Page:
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Parents are urged to vaccinate their children against measles if they are travelling to Europe

Parents are urged to vaccinate their children against measles if they are travelling to Europe this Easter weekend.

Due to ongoing outbreaks across the continent, Public Health England (PHE) is strongly advising youngsters are up-to-date with the measles, mumps and rubella (MMR) jab.

Romania, Italy, Germany, Greece and France are all experiencing unprecedented cases of the highly infectious, life-threatening condition.

At least 168 cases have occurred in England so far this year, with London, the South East, West Midlands and South West having the most sufferers. More than 200,000 cases occurred across Europe in February alone.

To prevent a measles outbreak, it is recommended that 95 per cent of the population is immunised against the infection.

Only 91.9 per cent of children were vaccinated against measles between 2015 and 2016 compared to 94.2 per cent in 2014-to-2015 and 94.3 per cent in 2013-to-2014, according to NHS immunisation statistics.

The World Health Organization (WHO) claims people’s fear of vaccines, along with complacency, means many, particularly young children, are unprotected.

The decision by parents not to vaccinate their children could be attributed to disgraced gastroenterologist Andrew Wakefield’s theory in 1995 that the MMR vaccine is linked to bowel disease and autism. His controversial views have since been widely discredited.

Parents are urged to vaccinate their children against measles if they are travelling to Europe this Easter weekend. Outbreaks are occurring in France, Greece, Italy and Germany (stock)


The ‘elimination’ of measles has been achieved in the UK, global health leaders said in September.

The elimination of measles or rubella can be verified once a country has sustained ‘interruption of endemic transmission’ for at least 36 months, according to the World Health Organization (WHO).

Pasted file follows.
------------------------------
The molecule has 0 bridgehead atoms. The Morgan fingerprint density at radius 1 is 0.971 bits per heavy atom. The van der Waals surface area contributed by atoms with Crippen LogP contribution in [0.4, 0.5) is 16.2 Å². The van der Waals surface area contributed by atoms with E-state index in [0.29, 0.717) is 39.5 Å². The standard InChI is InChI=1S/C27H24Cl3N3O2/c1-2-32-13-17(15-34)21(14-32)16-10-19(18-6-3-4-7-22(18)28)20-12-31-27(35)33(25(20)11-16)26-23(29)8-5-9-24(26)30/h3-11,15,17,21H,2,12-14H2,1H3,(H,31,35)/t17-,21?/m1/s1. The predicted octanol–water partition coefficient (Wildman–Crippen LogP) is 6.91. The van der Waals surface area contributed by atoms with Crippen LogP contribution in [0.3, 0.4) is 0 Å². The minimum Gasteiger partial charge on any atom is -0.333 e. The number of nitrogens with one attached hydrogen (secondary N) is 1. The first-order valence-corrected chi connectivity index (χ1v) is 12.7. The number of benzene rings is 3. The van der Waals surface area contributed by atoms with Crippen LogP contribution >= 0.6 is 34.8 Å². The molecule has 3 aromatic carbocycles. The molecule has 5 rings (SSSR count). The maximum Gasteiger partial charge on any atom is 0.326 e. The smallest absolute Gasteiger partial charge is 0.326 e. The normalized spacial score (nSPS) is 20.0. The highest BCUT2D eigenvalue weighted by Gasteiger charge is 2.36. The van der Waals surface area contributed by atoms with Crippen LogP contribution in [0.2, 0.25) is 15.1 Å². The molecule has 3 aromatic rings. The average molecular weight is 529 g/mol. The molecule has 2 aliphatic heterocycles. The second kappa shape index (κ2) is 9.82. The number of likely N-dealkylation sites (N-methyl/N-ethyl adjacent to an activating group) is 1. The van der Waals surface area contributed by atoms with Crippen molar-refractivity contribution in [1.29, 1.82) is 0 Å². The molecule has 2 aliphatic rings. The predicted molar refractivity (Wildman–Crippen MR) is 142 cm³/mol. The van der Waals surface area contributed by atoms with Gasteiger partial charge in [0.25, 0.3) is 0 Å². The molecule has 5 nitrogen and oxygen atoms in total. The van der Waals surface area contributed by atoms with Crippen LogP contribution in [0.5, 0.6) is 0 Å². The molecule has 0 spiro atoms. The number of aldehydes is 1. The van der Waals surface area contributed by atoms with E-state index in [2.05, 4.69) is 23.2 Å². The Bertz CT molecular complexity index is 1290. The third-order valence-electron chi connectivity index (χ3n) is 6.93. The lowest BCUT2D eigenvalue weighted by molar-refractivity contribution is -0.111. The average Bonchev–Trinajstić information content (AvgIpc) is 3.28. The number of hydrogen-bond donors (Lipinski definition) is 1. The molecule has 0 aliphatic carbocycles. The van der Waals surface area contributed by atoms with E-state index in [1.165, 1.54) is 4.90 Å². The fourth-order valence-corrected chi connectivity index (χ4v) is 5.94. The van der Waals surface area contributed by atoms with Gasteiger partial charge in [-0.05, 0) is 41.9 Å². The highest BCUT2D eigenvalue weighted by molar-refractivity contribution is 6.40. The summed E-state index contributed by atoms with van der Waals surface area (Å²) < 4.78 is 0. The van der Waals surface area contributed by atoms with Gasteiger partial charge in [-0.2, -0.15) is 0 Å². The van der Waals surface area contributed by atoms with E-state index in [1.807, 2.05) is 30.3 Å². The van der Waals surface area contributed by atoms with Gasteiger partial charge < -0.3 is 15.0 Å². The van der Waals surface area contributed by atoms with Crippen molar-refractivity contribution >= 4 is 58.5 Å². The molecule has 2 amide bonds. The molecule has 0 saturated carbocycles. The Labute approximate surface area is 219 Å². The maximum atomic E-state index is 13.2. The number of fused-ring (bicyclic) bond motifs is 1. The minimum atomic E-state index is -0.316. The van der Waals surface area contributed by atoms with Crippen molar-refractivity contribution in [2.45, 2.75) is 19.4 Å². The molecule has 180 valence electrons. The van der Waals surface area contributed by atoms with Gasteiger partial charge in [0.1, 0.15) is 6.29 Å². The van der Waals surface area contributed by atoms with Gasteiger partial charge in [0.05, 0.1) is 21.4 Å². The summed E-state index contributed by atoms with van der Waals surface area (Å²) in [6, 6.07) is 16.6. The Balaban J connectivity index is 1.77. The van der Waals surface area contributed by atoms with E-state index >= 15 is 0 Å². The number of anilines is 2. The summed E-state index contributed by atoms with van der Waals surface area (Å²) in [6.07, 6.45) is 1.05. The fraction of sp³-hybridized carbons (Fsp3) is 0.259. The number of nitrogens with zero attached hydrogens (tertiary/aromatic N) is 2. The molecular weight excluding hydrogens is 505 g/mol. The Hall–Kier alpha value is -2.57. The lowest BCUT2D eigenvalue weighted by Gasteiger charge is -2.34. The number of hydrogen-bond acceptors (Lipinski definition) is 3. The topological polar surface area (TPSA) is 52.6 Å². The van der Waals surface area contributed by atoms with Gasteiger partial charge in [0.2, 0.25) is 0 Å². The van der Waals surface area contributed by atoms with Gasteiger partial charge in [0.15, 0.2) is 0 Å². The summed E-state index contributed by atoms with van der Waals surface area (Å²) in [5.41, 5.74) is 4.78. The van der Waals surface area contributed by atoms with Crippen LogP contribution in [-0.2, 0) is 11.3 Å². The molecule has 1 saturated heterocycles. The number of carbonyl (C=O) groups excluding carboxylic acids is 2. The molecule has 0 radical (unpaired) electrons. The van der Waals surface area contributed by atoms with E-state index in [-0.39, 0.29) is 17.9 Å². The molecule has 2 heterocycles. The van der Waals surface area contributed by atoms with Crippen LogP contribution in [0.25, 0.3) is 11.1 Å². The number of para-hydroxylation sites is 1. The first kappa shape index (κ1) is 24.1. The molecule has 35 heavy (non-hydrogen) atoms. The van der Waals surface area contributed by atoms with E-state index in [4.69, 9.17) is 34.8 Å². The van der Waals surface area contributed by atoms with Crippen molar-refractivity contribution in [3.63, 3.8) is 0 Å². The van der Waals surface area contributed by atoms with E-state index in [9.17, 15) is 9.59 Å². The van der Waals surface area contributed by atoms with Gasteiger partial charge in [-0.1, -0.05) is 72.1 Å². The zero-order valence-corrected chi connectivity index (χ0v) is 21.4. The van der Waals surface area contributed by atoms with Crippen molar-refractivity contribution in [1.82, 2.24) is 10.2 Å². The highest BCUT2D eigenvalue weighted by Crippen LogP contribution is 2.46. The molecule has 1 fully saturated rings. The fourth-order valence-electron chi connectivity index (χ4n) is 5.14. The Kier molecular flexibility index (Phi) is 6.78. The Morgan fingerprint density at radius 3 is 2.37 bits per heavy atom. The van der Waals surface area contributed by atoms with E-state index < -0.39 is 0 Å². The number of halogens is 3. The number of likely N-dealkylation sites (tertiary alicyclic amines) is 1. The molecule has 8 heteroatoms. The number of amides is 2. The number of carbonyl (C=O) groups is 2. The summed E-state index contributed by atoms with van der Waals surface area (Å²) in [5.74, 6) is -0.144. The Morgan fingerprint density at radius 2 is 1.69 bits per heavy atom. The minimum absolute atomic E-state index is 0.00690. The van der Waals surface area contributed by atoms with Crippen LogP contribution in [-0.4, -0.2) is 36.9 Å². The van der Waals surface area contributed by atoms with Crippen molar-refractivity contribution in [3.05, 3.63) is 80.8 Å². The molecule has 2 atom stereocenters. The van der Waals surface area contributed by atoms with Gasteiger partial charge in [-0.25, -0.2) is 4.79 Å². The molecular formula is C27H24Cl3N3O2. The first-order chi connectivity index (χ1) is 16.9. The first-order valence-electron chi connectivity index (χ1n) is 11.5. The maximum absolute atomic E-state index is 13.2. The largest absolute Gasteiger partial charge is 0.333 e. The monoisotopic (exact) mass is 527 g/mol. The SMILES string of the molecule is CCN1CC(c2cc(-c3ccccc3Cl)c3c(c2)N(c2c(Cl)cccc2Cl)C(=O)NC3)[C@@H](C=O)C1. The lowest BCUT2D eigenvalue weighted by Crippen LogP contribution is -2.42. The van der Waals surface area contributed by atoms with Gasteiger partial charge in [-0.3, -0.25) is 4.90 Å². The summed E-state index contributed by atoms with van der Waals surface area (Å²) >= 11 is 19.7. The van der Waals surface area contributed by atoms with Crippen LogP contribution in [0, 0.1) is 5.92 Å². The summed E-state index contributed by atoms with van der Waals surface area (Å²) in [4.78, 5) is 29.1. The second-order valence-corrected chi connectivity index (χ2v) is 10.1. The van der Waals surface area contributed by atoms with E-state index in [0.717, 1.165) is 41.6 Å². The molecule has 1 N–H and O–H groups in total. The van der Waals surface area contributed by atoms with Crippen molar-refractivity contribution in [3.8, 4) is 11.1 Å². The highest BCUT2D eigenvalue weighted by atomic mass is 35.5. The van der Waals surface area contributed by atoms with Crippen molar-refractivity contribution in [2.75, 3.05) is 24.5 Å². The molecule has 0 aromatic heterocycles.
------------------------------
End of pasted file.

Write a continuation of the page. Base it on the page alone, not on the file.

The European Regional Verification Commission said the UK achieved elimination status for measles as of 2016.

Dr Mary Ramsay, head of immunisation at Public Health England, said: ‘We are delighted that the WHO has confirmed that the UK achieved measles elimination in 2016 and that rubella elimination continues to be sustained.

‘In addition, national vaccine coverage of the first MMR dose in five year olds has hit the WHO’s 95 per cent target. 

‘This is a huge achievement and a testament to all the hard work by our health professionals in the NHS to ensure that all children and adults are fully protected with two doses of the MMR vaccine.

‘We need to ensure that this is sustained going forward by maintaining and improving coverage of the MMR vaccine in children and by catching up older children and young adults who missed out.’ 

Region of England  % vaccinated
North East
North West 
Yorkshire & Humber  
East Midlands 
West Midlands
East of England 
South East 
South West  
Source: NHS immunisation statistics 

Officials urge people to get vaccinated  

Dr Mary Ramsay, head of immunisation at PHE, said: ‘The measles outbreaks we are currently seeing in England are linked to ongoing large outbreaks in Europe. 

‘People who have not had two doses of the MMR vaccine are particularly at risk. 

‘We want to remind people that measles is not just a disease of young children and we’re seeing many cases in people over 15 years of age. 

‘Adults or parents who are unsure if they or their children have been fully vaccinated should check with their GP and make an appointment to receive two doses of MMR vaccine. 

She added: ‘The UK achieved WHO measles elimination status last year, so the overall risk of measles to the UK population is low. 

‘However due to ongoing measles outbreaks in Europe, we will continue to see cases in unimmunised individuals and limited onward spread can occur in communities with low MMR coverage and in age groups with very close mixing.’ 

To prevent a measles outbreak,  95 per cent of the population should be vaccinated (stock)

To prevent a measles outbreak, 95 per cent of the population should be vaccinated (stock)

Epidemics in Europe

Earlier this year, the WHO warned measles was spreading across Europe in regions where vaccination rates are low, such as Poland, Switzerland and Ukraine.

Data published in November last year by the European Centre for Disease Prevention and Control in the Communicable Disease Threat Report show that from January 2016 to November 2017, more than 19,000 measles cases were reported in the EU, including 46 deaths.

The highest number of cases in 2017 were reported in Romania, where 7,759 people suffered, followed by Italy with 4,775 cases and Germany with 898 sufferers. Greece also experienced a measles outbreak, with at least 368 cases, and one death, since May 2017.